Patients report worse MS symptoms after menopause: Findings from an online cohort

  • R. Bove
    Correspondence
    Correspondence to: Brigham & Women׳s Hospital, Partners Multiple Sclerosis Center, 1 Brookline Place, 2nd Floor, Brookline, MA 02445, USA. Tel.: +1 617 525 6550; fax: +1 617 525 5333.
    Affiliations
    Partners Multiple Sclerosis Center, Department of Neurology, Brigham and Women׳s Hospital, Brookline, MA 02445, USA

    Harvard Medical School, Boston, MA 02115, USA

    Center for Neurologic Diseases, Harvard Medical School, 77 Avenue Louis Pasteur, NRB168, Boston, MA 02115, USA
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  • B.C. Healy
    Affiliations
    Partners Multiple Sclerosis Center, Department of Neurology, Brigham and Women׳s Hospital, Brookline, MA 02445, USA

    Harvard Medical School, Boston, MA 02115, USA

    Center for Neurologic Diseases, Harvard Medical School, 77 Avenue Louis Pasteur, NRB168, Boston, MA 02115, USA

    Massachusetts General Hospital Biostatistics Center, Boston, MA 02114, USA
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  • E. Secor
    Affiliations
    Center for Neurologic Diseases, Harvard Medical School, 77 Avenue Louis Pasteur, NRB168, Boston, MA 02115, USA
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  • T. Vaughan
    Affiliations
    PatientsLikeMe, Inc., Cambridge, MA, USA
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  • B. Katic
    Affiliations
    PatientsLikeMe, Inc., Cambridge, MA, USA
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  • T. Chitnis
    Affiliations
    Partners Multiple Sclerosis Center, Department of Neurology, Brigham and Women׳s Hospital, Brookline, MA 02445, USA

    Harvard Medical School, Boston, MA 02115, USA

    Center for Neurologic Diseases, Harvard Medical School, 77 Avenue Louis Pasteur, NRB168, Boston, MA 02115, USA
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  • P. Wicks
    Affiliations
    PatientsLikeMe, Inc., Cambridge, MA, USA
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  • P.L. De Jager
    Affiliations
    Partners Multiple Sclerosis Center, Department of Neurology, Brigham and Women׳s Hospital, Brookline, MA 02445, USA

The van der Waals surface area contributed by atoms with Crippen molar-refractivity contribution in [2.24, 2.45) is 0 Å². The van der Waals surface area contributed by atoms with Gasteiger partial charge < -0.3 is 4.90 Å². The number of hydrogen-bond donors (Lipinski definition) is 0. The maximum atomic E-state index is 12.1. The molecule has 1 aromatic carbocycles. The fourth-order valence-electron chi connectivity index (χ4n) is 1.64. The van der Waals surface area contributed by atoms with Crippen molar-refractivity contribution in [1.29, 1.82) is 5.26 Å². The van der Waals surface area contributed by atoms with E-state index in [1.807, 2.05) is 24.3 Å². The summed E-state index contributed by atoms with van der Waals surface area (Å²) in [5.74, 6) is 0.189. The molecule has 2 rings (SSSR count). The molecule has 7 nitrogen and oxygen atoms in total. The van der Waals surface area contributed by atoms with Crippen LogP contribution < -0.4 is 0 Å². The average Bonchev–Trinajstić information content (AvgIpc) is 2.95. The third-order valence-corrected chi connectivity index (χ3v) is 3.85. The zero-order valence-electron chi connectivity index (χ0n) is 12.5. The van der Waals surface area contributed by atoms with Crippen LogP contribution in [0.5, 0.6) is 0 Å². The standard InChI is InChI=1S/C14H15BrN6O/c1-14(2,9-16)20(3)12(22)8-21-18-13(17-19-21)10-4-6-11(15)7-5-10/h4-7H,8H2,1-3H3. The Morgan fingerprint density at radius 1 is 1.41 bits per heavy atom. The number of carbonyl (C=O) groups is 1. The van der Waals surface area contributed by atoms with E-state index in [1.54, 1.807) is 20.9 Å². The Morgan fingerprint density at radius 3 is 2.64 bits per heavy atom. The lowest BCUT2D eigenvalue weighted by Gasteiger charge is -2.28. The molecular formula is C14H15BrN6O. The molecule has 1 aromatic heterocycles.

Harvard Medical School, Boston, MA 02115, USA

    Center for Neurologic Diseases, Harvard Medical School, 77 Avenue Louis Pasteur, NRB168, Boston, MA 02115, USA
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Published:December 09, 2014DOI:https://doi.org/10.1016/j.msard.2014.11.009

      Highlights

      • We leveraged a patient-powered research platform to rapidly test a research hypothesis.
      • Prospectively collected MS severity scores were more severe after menopause.
      • Women with early, surgical menopause had worse MS severity scores.
      • These findings require validation in clinical cohorts.

      Abstract

      Background

      Many women with multiple sclerosis (MS) are postmenopausal, yet the impact of menopause on MS symptoms is unknown.

      Objective

      To investigate patient-reported impact of menopause in a large online research platform, PatientsLikeMe (PLM).

      Methods

      A detailed reproductive history survey was deployed to PLM members, and responses were linked to PLM׳s prospectively collected patient-reported severity score (MS Rating Scale, MSRS). The MSRS has previously shown good correlation with physician-derived EDSS scores.

      Results

      Of the 513 respondents, 55% were postmenopausal; 54% of these reported induced menopause. Median age at natural menopause was 51. Surgical menopause occurred at an earlier age (p<0.001) and was associated with more hormone replacement therapy use (p=0.02) than natural menopause. Postmenopausal status, surgical menopause, and earlier age at menopause were all associated with worse MSRS scores (p≤0.01) in regressions adjusting for age, disease type and duration.

      Conclusion

      Postmenopausal patients in this study reported worse MS disease severity. Further, this study highlights a utility for online research platforms, which allow for rapid generation of hypotheses that then require validation in clinical settings.

      Keywords

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